One of the mysteries of the English language finally explained.
1historical A gold or silver coin originally minted at Byzantium.
- ‘Once in the eastern Mediterranean they bought up the local gold bezant coins of the Byzantine empire or Arabic dinars and ultimately these became a source of gold for Europe.’
- ‘Gold and silver were still available in abundance there and trade flourished, based on the gold bezant.’
- ‘Al-Kamil sent back a second time, adding 30,000 bezants cash to compensate for the two castles, but again the offer was rejected.’
- ‘But the success of the past two seasons mean that the standard emblazoned with four bezants or gold coins, to symbolise both wealth and wheels of a car is apt.’
- ‘The Byzantine society functioned very successfully economically for a thousand years using the pure bezant gold coin.’
A roundel or (i.e. a solid gold circle).
- ‘The sign of the bezant is borne by those deemed worthy of trust and treasure.’
- ‘In the center of these arms is a gold (yellow) plate, called a bezant, on which is placed a dove, in his proper color, to honor Saint Fabian, the Bishop's baptismal patron.’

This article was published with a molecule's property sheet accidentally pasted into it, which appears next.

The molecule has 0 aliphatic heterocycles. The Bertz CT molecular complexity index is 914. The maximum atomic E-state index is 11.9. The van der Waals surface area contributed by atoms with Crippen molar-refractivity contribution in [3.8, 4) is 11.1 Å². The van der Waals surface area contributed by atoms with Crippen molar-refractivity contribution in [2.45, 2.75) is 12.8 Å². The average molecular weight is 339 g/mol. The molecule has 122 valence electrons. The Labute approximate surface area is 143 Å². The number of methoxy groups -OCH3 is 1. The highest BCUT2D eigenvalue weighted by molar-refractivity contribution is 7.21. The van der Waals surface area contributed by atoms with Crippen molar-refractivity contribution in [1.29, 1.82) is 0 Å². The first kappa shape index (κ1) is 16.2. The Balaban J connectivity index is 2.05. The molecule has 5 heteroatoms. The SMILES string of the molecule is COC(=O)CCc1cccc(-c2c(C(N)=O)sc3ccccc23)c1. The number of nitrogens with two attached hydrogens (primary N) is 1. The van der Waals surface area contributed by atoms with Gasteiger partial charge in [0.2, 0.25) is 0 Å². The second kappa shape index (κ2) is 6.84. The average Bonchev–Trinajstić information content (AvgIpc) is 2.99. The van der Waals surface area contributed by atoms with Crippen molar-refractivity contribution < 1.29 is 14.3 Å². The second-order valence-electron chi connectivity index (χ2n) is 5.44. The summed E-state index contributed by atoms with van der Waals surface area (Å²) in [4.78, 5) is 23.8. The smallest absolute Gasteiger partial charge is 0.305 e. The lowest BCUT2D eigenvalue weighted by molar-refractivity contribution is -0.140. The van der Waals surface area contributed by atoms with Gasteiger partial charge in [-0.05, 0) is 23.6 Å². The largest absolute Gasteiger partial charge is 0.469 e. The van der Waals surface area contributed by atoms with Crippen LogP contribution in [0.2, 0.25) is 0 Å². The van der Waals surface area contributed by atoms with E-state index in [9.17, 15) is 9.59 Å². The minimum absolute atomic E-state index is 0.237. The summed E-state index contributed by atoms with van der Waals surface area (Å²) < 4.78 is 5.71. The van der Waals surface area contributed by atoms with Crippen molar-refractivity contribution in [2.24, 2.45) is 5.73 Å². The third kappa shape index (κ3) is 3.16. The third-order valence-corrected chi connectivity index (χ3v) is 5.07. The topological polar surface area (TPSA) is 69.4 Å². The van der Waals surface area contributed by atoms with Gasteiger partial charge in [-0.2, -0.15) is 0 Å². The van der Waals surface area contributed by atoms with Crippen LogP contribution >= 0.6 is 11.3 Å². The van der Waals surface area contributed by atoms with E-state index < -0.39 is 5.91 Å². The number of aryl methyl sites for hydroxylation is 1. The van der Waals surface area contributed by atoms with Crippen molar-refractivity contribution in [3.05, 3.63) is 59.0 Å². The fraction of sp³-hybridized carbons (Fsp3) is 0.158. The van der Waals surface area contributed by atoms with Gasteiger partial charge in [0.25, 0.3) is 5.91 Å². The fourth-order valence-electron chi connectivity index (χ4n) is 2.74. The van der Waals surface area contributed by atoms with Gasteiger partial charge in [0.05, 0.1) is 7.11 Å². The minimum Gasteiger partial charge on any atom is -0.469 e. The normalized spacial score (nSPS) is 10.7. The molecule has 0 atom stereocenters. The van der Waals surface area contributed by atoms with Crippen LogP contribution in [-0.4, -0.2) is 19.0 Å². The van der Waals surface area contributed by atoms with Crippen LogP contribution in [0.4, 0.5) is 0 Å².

- ‘The bezant or gold roundel is one of the three of St. Nicholas, to whom the first church in Norton was dedicated.’
- ‘At the end the bezant has a designed belt in a shape of 2 interlaced birch branches with leaves and garden-stuff. The shield is decorated with a crown with 3 pinks.’
- ‘In the middle of this aisle, on a raised tomb, is a cross-legged mail, and a pointed helmet of the same, his head reclined on a double cushion to the right, his hands elevated; on his shield a bend between six crosses botone, charged with only one bezant.’
Middle English: from Old French besant, from Latin Byzantius ‘Byzantine’. bezant (sense 2) dates from the late 15th century.
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